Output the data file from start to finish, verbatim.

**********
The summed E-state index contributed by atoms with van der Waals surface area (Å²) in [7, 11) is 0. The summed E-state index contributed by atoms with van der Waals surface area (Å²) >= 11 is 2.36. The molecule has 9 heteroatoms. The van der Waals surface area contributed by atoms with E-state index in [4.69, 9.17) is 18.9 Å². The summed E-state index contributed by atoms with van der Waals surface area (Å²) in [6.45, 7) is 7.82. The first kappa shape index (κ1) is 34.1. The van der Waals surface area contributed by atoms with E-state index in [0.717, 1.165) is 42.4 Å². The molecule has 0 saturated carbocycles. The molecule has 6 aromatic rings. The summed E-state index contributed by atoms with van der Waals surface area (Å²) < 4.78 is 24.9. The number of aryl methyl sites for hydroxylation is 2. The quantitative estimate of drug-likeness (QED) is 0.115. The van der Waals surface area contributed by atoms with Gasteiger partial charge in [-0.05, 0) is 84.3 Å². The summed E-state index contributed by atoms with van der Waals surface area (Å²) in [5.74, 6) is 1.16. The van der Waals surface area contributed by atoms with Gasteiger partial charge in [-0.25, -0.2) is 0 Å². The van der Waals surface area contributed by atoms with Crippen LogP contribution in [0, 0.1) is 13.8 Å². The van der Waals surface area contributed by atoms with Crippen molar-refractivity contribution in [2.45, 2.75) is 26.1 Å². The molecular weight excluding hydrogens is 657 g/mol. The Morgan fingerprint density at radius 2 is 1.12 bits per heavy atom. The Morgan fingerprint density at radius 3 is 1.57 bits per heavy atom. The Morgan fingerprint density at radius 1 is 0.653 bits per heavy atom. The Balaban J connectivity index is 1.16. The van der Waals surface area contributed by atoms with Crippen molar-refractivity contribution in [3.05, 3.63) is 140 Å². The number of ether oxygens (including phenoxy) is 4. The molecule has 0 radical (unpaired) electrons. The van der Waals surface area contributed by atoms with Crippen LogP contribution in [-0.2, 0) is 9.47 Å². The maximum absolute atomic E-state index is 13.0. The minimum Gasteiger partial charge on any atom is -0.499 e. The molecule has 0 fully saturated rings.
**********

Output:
The summed E-state index contributed by atoms with van der Waals surface area (Å²) in [7, 11) is 0. The summed E-state index contributed by atoms with van der Waals surface area (Å²) >= 11 is 2.36. The molecule has 9 heteroatoms. The van der Waals surface area contributed by atoms with E-state index in [4.69, 9.17) is 18.9 Å². The summed E-state index contributed by atoms with van der Waals surface area (Å²) in [6.45, 7) is 7.82. The first kappa shape index (κ1) is 34.1. The van der Waals surface area contributed by atoms with E-state index in [0.717, 1.165) is 42.4 Å². The molecule has 0 saturated carbocycles. The molecule has 6 aromatic rings. The summed E-state index contributed by atoms with van der Waals surface area (Å²) < 4.78 is 24.9. The number of aryl methyl sites for hydroxylation is 2. The quantitative estimate of drug-likeness (QED) is 0.115. The van der Waals surface area contributed by atoms with Gasteiger partial charge in [-0.05, 0) is 84.3 Å². The summed E-state index contributed by atoms with van der Waals surface area (Å²) in [5.74, 6) is 1.16. The van der Waals surface area contributed by atoms with Gasteiger partial charge in [-0.25, -0.2) is 0 Å². The van der Waals surface area contributed by atoms with Crippen LogP contribution in [0, 0.1) is 13.8 Å². The van der Waals surface area contributed by atoms with Crippen molar-refractivity contribution in [2.45, 2.75) is 26.1 Å². The molecular weight excluding hydrogens is 657 g/mol. The Morgan fingerprint density at radius 2 is 1.12 bits per heavy atom. The Morgan fingerprint density at radius 3 is 1.57 bits per heavy atom. The Morgan fingerprint density at radius 1 is 0.653 bits per heavy atom. The Balaban J connectivity index is 1.16. The van der Waals surface area contributed by atoms with Crippen molar-refractivity contribution in [3.05, 3.63) is 140 Å². The number of ether oxygens (including phenoxy) is 4. The molecule has 0 radical (unpaired) electrons. The van der Waals surface area contributed by atoms with Crippen LogP contribution in [-0.2, 0) is 9.47 Å². The maximum absolute atomic E-state index is 13.0. The minimum Gasteiger partial charge on any atom is -0.499 e. The molecule has 0 fully saturated rings.